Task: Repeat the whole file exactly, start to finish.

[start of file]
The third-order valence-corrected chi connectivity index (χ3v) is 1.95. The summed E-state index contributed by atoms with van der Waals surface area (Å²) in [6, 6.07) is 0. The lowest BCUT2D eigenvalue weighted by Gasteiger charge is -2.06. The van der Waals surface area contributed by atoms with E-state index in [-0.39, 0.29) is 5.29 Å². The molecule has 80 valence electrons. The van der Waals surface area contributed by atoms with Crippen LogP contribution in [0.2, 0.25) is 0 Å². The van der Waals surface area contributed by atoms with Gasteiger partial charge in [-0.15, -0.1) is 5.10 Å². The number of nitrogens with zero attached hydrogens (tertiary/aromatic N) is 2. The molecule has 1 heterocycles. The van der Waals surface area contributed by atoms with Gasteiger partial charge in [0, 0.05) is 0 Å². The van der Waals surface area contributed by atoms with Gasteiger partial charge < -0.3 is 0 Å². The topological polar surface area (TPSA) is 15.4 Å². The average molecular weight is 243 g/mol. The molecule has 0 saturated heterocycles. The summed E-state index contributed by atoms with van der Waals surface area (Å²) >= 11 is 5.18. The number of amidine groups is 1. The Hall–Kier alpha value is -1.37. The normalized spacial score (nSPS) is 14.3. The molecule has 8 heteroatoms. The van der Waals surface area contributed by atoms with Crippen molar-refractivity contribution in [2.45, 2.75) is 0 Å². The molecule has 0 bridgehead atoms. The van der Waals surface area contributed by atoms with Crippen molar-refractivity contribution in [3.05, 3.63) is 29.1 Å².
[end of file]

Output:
The third-order valence-corrected chi connectivity index (χ3v) is 1.95. The summed E-state index contributed by atoms with van der Waals surface area (Å²) in [6, 6.07) is 0. The lowest BCUT2D eigenvalue weighted by Gasteiger charge is -2.06. The van der Waals surface area contributed by atoms with E-state index in [-0.39, 0.29) is 5.29 Å². The molecule has 80 valence electrons. The van der Waals surface area contributed by atoms with Crippen LogP contribution in [0.2, 0.25) is 0 Å². The van der Waals surface area contributed by atoms with Gasteiger partial charge in [-0.15, -0.1) is 5.10 Å². The number of nitrogens with zero attached hydrogens (tertiary/aromatic N) is 2. The molecule has 1 heterocycles. The van der Waals surface area contributed by atoms with Gasteiger partial charge in [0, 0.05) is 0 Å². The van der Waals surface area contributed by atoms with Gasteiger partial charge < -0.3 is 0 Å². The topological polar surface area (TPSA) is 15.4 Å². The average molecular weight is 243 g/mol. The molecule has 0 saturated heterocycles. The summed E-state index contributed by atoms with van der Waals surface area (Å²) >= 11 is 5.18. The number of amidine groups is 1. The Hall–Kier alpha value is -1.37. The normalized spacial score (nSPS) is 14.3. The molecule has 8 heteroatoms. The van der Waals surface area contributed by atoms with Crippen molar-refractivity contribution in [2.45, 2.75) is 0 Å². The molecule has 0 bridgehead atoms. The van der Waals surface area contributed by atoms with Crippen molar-refractivity contribution in [3.05, 3.63) is 29.1 Å².